In Poisson regression analysis, usage of statin therapy at the time of operation was associated with a lower reoperation risk (IRR 0.62, 95% CI 0.42–0.92).
Generally, survival from reoperation was significantly better in eyes operated with the VITRET procedure as compared with phacovitrectomized RRD eyes.
Bayesian prediction model
The risk for reoperation was lowest in VITRET (CKD92)-operated RRD eyes (n = 1,564) if the patient had statin treatment and no diabetes. Noteworthy, the risk for reoperation was highest in the PHACOVIT (CKD94)-operated RRD group (n = 126) if the patient had no statin treatment but was diabetic using both oral antidiabetic medication and insulin (Figure 2).
Herein, we analyzed all consecutive RRD eyes that underwent either primary standard three port pars plana microincision vitrectomy with retinal procedure (VITRET) alone or combined PHACOVIT with IOL implantation in our hospital during 2008–2014. Our historical retrospective register-based cohort study demonstrated that the reoperation rate was 2.67 times higher in RRD eyes operated with combined PHACOVIT surgery. Of note, systemic statin medication seemed to lower the risk of reoperation in our RRD eyes according to Bayesian prediction.
Repair of tissue following any surgical procedure (injury) involves dynamic interactions between multiple cell types, growth factors, inflammatory mediators and components of the extracellular matrix. Indeed, wound healing is one of the most complex biological processes to occur in tissues.21 Presently, multiple ophthalmic procedures are considered more inflammatory than single procedures.22 Surgical techniques including tissue manipulation, instrumentation and drugs may also modulate the postoperative inflammatory process, making evaluation of performed surgical procedures and their success rates challenging but important.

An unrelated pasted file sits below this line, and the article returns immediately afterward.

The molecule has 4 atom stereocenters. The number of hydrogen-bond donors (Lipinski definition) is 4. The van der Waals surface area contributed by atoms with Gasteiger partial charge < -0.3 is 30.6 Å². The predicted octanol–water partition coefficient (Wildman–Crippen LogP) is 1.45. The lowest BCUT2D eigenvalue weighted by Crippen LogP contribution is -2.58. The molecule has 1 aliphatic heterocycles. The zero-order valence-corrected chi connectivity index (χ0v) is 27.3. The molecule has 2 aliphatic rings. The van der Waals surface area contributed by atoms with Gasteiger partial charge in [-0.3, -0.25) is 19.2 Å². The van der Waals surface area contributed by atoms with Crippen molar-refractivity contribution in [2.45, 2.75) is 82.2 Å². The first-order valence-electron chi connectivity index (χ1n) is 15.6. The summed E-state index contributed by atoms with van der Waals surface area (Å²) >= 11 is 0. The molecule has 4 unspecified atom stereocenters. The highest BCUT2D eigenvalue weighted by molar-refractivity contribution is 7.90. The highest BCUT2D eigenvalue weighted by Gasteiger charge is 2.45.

Previously, it has been shown that intact natural crystalline lens could provide a physical barrier for transmission of inflammatory cytokines and/or growth factors from the anterior chamber to the vitreous cavity.23 Interestingly, after cataract surgery, increased levels of various cytokines and growth factors (such as TGF-beta, FGF and VEGF) may be involved in postoperative inflammatory processes, leading to several ocular complications.24–27 Additional complication such as iris damage at the time of cataract surgery has been associated with elevation in the levels of aqueous protein and cytokines (IL-1-alpha, IL-1-beta, IL-6, IL-8, IL-10, TNF-alpha), which have also been implicated with PVR formation in the posterior segment.28,29 Vice versa, a long time after vitrectomy, the levels of inflammatory cytokines (such as IL-6, IL-8 and ICAM-1) can still be increased in the anterior chamber of vitrectomized eyes.25 Taken together, both aqueous and/or vitreous cytokines and growth factors are known to promote cell migration, proliferation and tissue emodeling (epithelial-mesenchymal transition of both lens epithelial and retinal pigment epithelial cells), resulting in various manifestations of intraocular fibrosis such as posterior capsular opacification after cataract surgery and PVR after vitrectomy, making combined surgery potentially more risky than single ophthalmic procedures.21,30–36